Chapter thirty-two occurs the year Jerusalem fell. The city was being besieged by Babylon and Jeremiah, for prophesying the downfall of the city, had been imprisoned by king Zedekiah.
Spiritually, Zedekiah had to be deaf and blind. He had absolutely no hope that he could outlast the Babylonian army – nor come close to defeating them. Yet he kept after Jeremiah asking why he kept prophesying doom and destruction.
Jeremiah answers his question half way through the chapter, but he begins with a story of promise: Jeremiah has bought a piece of land.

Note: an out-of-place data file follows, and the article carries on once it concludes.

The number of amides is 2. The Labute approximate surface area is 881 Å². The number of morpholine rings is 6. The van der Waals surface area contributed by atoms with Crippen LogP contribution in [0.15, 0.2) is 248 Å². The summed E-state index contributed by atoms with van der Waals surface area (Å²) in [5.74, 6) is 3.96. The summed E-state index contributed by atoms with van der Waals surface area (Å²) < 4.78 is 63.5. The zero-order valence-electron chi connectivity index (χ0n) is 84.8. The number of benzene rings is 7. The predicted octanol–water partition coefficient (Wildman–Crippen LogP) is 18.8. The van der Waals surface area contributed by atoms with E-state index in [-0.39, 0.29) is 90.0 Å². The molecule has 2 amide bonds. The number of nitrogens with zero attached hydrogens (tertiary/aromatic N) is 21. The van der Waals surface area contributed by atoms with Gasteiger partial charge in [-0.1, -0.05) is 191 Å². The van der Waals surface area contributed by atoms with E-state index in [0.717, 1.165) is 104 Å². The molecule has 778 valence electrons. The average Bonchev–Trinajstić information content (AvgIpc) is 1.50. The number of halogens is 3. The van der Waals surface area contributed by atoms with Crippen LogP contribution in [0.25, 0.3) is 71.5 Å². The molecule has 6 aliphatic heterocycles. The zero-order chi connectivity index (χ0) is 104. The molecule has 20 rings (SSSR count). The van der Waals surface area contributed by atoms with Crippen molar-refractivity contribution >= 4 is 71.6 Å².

Why buy land when all of it is going to be taken by Nebuchadnezzar?
Because it is not going to remain Nebuchadnezzar’s. God’s people are going to experience blessing and restoration once again.
Why keep harping on the same old themes of sin and impending punishment?
Because those sins remain with us – as does the threat of punishment. For as long as the sins remain, people of God must be reminded of their seriousness. Those sins may become so ubiquitous we don’t notice them, but God always notices them and He never wants us to become so used to them that we don’t see them as He does.